The CDR is the Vanderbilt Center for Teaching’s Course Development Resources site—the site on which you are currently reading this glossary! This site grew out of the work of the CFT’s Online Teaching Faculty Community. This group of online teachers at Vanderbilt met monthly in the 2020-2021 academic year with the idea of putting together resources that would help online instructors in the Vanderbilt community. In May of 2020, the CFT launched the Online Course Design Institute, a two week intensive course for faculty, staff, and grad students at Vanderbilt who want to learn about online course design and building. This CDR site includes many of the resources from the OCDI in the format of a public-facing collection of guides to good online teaching.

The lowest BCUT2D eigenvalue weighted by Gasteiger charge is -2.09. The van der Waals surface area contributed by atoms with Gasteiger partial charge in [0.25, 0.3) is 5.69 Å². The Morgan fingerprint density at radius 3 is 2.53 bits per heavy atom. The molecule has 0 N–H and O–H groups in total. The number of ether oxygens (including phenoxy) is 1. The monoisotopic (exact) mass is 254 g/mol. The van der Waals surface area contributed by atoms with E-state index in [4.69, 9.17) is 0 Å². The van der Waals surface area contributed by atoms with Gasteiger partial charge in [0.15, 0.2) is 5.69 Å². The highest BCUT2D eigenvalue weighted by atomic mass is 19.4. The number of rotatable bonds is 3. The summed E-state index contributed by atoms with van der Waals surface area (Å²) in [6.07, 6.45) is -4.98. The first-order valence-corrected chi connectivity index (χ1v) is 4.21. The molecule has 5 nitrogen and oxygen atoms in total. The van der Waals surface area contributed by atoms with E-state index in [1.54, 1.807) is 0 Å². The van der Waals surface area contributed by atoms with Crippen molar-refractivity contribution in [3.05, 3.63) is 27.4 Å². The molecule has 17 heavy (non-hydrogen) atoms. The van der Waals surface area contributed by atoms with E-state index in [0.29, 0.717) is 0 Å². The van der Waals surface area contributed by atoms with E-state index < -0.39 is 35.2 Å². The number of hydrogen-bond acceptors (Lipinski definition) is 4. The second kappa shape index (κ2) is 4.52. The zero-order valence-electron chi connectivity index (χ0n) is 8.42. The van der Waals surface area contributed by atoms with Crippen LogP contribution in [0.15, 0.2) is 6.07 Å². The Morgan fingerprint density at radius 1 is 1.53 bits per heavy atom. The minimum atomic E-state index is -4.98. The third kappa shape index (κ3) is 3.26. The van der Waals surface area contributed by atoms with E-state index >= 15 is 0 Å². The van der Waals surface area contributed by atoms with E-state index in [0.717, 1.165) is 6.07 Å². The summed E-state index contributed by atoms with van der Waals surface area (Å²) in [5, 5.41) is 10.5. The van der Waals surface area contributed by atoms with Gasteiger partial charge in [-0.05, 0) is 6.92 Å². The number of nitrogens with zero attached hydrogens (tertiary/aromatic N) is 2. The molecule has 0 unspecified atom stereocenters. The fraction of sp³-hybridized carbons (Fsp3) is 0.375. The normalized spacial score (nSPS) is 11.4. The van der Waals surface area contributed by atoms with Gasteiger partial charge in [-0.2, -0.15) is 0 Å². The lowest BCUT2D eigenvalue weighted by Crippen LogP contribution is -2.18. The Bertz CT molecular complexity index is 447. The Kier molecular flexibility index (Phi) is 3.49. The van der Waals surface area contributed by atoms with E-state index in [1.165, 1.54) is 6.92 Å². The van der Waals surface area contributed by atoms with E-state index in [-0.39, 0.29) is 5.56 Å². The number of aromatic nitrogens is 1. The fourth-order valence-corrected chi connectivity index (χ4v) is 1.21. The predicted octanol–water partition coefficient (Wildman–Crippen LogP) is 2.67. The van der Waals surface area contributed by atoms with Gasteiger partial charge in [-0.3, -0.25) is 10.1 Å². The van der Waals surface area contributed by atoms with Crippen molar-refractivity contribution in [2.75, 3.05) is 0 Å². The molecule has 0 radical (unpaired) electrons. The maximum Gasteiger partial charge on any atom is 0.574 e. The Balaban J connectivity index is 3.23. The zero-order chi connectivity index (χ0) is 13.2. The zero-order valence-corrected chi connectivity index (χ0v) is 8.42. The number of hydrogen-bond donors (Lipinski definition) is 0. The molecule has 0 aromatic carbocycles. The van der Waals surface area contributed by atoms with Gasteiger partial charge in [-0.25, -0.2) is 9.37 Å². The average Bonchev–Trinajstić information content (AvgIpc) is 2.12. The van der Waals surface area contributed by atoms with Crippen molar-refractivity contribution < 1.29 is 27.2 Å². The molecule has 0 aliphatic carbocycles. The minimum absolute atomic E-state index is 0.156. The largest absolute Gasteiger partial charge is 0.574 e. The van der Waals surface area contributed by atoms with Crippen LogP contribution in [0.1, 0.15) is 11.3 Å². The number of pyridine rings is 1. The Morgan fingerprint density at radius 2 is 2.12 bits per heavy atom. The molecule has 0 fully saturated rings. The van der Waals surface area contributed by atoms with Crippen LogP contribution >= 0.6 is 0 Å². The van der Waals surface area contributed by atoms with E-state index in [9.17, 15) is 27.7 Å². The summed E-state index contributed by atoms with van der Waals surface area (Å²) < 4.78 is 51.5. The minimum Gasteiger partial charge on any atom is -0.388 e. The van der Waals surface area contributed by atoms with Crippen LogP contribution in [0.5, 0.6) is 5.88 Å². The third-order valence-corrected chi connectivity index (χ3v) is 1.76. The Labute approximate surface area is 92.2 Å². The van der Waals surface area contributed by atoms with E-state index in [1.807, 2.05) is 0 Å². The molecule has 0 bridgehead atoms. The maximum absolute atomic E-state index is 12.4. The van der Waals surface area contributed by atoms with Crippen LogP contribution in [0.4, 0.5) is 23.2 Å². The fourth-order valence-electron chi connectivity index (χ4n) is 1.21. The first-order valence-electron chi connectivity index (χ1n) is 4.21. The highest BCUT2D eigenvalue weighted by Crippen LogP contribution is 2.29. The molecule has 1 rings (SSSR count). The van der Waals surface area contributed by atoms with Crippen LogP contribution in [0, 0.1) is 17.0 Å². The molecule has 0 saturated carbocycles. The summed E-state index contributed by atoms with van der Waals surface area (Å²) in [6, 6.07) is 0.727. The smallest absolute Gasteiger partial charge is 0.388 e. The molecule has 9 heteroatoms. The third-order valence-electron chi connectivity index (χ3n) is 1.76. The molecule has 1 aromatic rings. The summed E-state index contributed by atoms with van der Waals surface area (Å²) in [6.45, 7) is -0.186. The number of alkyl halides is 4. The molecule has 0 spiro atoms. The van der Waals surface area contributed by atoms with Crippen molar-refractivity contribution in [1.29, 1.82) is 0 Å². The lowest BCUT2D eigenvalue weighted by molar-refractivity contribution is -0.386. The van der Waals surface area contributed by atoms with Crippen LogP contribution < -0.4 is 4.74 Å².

Shorthand for face-to-face teaching. This refers to traditional classrooms where we are all in the same physical space together for a certain number of contact hours each week. In the last few months, the lines between online, hybrid, and f2f teaching have blurred with the advent of the adaptive, socially distanced classroom. F2f remains a useful shorthand for the concept of physical proximity during learning activities.


Hybrid or Blended Instruction

The terms hybrid and blended have been used by researchers and practitioners to describe courses that include some f2f and some online elements. For some people, hybrid and blended have different implications, but there is little consensus about how the two terms may be different. For many, the two terms are interchangeable and that is reflected in the online teaching literature.